Kazmir has a lot of the same woes as Jimenez, with a few different red flags of his own. Kazmir was basically a disaster from 2010-’12, including a stop with the Indy ball Sugar Land Skeeters which didn’t go particularly well either (5.34 ERA, 1.67 WHIP, 1.6 K/BB). It’s hard to tell what clicked exactly for Kazmir in Cleveland, but he had a damn fine year. Kazmir made 29 starts, fanned more than a batter per inning (higher than his career rate), and kept the free pass in check well enough to nearly post a sub-4.00 ERA for the first time since 2008. There’s still definite crash-and-burn potential here, but at the price he’s likely to command -- think two years, and maybe $7-10mm per -- he could make some sense for the Twins.
Ricky Nolasco - RHP - Los Angeles Dodgers (Likely QO)
Nolasco had a resurgence at the right time -- for him anyway. His 3.70 ERA this year was the second-best in his career, and more than a half-run lower than his career mark. In the four years between sub-4.00 ERA for Nolasco, he put up the following marks:
For what he’s about to get paid on the free agent market, one might almost want the Twins to stay away.
Ervin Santana - RHP - Kansas City Royals (Guaranteed QO)
Probably the quintessential prize for teams willing to sacrifice a draft pick on this year’s crop of 30-somethings. Erv isn’t without faults either. Three times in his nine year career he’s posted an ERA above 5.00, and in the past he’s had a notorious home/away split (currently: 3.71 home ERA/4.73 road). But he’s made 30 or more starts in his last four years, as well as five of his last six and six of his last eight. His comps list might scare you, though: Brett Myers, Vicente Padilla, Joel Pineiro, Jake Westbrook, and Steve Avery.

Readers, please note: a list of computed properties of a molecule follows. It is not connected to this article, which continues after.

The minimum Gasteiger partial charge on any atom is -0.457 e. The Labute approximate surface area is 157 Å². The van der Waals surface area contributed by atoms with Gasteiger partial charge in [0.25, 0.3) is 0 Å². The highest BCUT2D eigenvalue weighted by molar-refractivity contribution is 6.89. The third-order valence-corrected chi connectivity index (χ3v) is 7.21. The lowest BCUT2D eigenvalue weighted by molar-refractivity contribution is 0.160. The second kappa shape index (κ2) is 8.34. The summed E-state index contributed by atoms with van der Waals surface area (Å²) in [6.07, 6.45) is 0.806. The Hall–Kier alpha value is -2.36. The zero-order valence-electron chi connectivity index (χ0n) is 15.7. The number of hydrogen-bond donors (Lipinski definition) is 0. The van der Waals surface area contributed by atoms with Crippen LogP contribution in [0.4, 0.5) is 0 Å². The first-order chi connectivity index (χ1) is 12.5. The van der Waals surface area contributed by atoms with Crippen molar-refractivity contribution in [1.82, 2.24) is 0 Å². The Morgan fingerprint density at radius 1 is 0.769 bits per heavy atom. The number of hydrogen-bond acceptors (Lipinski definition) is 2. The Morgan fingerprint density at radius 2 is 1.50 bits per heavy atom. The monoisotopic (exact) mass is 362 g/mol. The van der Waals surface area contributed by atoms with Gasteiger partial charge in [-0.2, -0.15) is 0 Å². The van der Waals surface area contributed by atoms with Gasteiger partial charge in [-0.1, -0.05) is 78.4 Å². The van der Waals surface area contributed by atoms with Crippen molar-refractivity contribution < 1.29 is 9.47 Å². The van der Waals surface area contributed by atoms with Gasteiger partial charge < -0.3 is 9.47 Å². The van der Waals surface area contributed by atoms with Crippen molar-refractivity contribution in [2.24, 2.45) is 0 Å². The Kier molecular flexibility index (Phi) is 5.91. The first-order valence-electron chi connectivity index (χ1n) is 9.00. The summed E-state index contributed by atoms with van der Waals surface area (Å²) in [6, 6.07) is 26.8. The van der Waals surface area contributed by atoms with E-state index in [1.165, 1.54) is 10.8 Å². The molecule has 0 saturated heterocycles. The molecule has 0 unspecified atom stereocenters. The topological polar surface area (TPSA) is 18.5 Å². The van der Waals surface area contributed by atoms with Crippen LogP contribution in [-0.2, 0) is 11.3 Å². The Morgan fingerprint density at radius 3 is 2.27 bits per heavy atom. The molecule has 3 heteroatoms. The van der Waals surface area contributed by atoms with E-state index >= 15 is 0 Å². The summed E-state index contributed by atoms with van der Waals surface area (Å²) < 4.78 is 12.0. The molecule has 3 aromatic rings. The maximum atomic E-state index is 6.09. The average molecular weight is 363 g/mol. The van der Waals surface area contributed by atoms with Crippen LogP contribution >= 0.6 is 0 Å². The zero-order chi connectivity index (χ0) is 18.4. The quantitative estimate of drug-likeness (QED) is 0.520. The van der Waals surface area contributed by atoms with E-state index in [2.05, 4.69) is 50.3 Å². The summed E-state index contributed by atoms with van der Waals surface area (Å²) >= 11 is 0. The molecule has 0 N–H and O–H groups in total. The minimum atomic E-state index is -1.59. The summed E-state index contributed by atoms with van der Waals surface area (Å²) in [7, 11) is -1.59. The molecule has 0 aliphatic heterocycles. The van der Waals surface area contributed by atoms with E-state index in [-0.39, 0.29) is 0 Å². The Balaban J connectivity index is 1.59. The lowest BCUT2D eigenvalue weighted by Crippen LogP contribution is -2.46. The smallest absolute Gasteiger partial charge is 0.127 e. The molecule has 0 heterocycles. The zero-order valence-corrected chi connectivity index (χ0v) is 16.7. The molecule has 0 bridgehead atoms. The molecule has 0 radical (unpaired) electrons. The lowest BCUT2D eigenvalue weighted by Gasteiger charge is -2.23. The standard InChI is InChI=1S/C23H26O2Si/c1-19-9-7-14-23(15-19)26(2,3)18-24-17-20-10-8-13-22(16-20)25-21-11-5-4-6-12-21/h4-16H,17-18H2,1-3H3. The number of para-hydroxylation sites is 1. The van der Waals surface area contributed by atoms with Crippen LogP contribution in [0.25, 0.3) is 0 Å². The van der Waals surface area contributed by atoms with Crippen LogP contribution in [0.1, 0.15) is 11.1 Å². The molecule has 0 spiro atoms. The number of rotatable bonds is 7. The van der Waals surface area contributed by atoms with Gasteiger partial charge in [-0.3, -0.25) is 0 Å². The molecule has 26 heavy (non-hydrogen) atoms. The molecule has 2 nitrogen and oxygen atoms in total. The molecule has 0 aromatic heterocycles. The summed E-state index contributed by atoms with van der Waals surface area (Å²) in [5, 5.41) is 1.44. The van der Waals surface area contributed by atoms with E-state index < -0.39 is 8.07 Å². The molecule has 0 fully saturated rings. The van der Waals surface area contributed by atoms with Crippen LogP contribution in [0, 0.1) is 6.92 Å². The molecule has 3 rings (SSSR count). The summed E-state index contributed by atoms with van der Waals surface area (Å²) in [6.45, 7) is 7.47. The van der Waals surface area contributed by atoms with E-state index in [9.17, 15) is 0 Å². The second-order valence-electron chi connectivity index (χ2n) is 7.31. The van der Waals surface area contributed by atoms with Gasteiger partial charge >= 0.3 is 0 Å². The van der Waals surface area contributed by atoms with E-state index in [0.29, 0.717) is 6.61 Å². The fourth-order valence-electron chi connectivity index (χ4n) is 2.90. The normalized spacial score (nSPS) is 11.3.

Colby Lewis - RHP - Texas Rangers
The Twins were reportedly one of the finalists to sign Lewis when he first returned stateside back in 2010. Injury issues aside, he’s been quite good since then: 3.93 ERA, 8.1 K/9, and 1.18 WHIP. However, he didn’t pitch at all in 2013, and was limited to just 16 starts in 2012 (elbow/hip surgeries). The Twins can do much worse on a flier than Lewis, for sure. He’d like to return to the Rangers, but if that falls through, don’t be surprised if the Twins show interest.
Scott Baker: Can’t imagine relations between him and Twins have improved. Don’t count on it.
Gavin Floyd: Would be on top list if not for Tommy John surgery, which may cost him a large portion of the 2014 season. One year plus an option might make sense for both parties.
Johan Santana: For nostalgia’s sake, this could be fun. His left arm may well be shredded, though.
Roy Halladay: Extremely doubtful. Seems like sort of guy who’d pitch for Toronto or Philly, but no one else.
Chris Carpenter: Same as Halladay. Would probably say "St. Louis or nobody."
Hiroki Kuroda: Won’t come to Minnesota.
Bruce Chen: Just because.
Bartolo Colon: Only because we won’t have a 40-plus column next week.
Tim Hudson: At 38 and coming off a major injury, it’s not happening here.
Freddy Garcia: Let’s hope not.
Jon Garland: Resurfaced after not pitching in 2012. Maybe shouldn’t have (5.82 ERA).
Randy Messenger: Sturdy right-hander who has thrived in Japan in recent years. Twins definitely have a lot of interest in him.
Mike Pelfrey: He’ll test free agency. Still maintain he should become a reliever, personally.
Roy Oswalt: Pros: Strikeouts. Walks. Cons: Everything else.
Joe Saunders: Decidedly mediocre (5.26, 1.60 WHIP) in pitcher’s park. Stay away.
Jeff Karstens: Could be a diamond in the rough but has no durability at all (162.1 IP career high).
Jason Vargas: Worth a look at the right price, but won’t stand out in an even decent rotation.
Edinson Volquez: Possibly intriguing flier, though perhaps flier potential ends at age 30?
Barry Zito: Just say no.
Jake Westbrook: Might have made some sense a year ago.